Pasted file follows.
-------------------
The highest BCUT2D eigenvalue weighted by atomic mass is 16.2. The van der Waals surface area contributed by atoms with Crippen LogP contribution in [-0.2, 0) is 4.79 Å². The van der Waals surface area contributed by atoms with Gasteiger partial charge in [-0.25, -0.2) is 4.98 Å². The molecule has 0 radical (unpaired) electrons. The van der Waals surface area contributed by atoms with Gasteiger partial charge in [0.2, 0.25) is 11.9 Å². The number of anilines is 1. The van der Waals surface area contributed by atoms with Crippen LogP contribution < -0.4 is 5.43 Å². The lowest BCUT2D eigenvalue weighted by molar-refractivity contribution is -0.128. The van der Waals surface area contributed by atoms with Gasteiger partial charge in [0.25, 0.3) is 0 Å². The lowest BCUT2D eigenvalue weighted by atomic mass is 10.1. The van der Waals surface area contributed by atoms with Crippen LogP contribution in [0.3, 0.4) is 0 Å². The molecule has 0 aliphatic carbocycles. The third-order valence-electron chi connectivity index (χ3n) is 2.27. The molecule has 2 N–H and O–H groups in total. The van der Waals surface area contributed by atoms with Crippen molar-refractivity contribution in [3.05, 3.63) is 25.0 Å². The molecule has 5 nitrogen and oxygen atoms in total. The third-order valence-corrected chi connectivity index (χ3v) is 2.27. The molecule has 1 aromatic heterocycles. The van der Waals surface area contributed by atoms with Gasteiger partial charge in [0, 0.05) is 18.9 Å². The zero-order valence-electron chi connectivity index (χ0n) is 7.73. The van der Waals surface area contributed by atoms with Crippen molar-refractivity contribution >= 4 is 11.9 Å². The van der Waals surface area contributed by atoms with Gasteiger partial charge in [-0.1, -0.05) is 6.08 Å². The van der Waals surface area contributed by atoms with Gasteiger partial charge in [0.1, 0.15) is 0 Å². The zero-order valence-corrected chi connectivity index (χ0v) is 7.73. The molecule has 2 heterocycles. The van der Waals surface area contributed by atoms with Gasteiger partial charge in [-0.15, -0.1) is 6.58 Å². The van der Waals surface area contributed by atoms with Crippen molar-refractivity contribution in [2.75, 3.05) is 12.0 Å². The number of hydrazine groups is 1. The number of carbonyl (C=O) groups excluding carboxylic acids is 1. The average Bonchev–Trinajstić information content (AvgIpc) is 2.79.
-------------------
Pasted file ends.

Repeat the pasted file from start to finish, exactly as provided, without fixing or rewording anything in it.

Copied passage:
The highest BCUT2D eigenvalue weighted by atomic mass is 16.2. The van der Waals surface area contributed by atoms with Crippen LogP contribution in [-0.2, 0) is 4.79 Å². The van der Waals surface area contributed by atoms with Gasteiger partial charge in [-0.25, -0.2) is 4.98 Å². The molecule has 0 radical (unpaired) electrons. The van der Waals surface area contributed by atoms with Gasteiger partial charge in [0.2, 0.25) is 11.9 Å². The number of anilines is 1. The van der Waals surface area contributed by atoms with Crippen LogP contribution < -0.4 is 5.43 Å². The lowest BCUT2D eigenvalue weighted by molar-refractivity contribution is -0.128. The van der Waals surface area contributed by atoms with Gasteiger partial charge in [0.25, 0.3) is 0 Å². The lowest BCUT2D eigenvalue weighted by atomic mass is 10.1. The van der Waals surface area contributed by atoms with Crippen LogP contribution in [0.3, 0.4) is 0 Å². The molecule has 0 aliphatic carbocycles. The third-order valence-electron chi connectivity index (χ3n) is 2.27. The molecule has 2 N–H and O–H groups in total. The van der Waals surface area contributed by atoms with Crippen molar-refractivity contribution in [3.05, 3.63) is 25.0 Å². The molecule has 5 nitrogen and oxygen atoms in total. The third-order valence-corrected chi connectivity index (χ3v) is 2.27. The molecule has 1 aromatic heterocycles. The van der Waals surface area contributed by atoms with Gasteiger partial charge in [0, 0.05) is 18.9 Å². The zero-order valence-electron chi connectivity index (χ0n) is 7.73. The van der Waals surface area contributed by atoms with Crippen molar-refractivity contribution >= 4 is 11.9 Å². The van der Waals surface area contributed by atoms with Gasteiger partial charge in [-0.1, -0.05) is 6.08 Å². The van der Waals surface area contributed by atoms with Gasteiger partial charge in [0.1, 0.15) is 0 Å². The zero-order valence-corrected chi connectivity index (χ0v) is 7.73. The molecule has 2 heterocycles. The van der Waals surface area contributed by atoms with Gasteiger partial charge in [-0.15, -0.1) is 6.58 Å². The van der Waals surface area contributed by atoms with Crippen molar-refractivity contribution in [2.75, 3.05) is 12.0 Å². The number of hydrazine groups is 1. The number of carbonyl (C=O) groups excluding carboxylic acids is 1. The average Bonchev–Trinajstić information content (AvgIpc) is 2.79.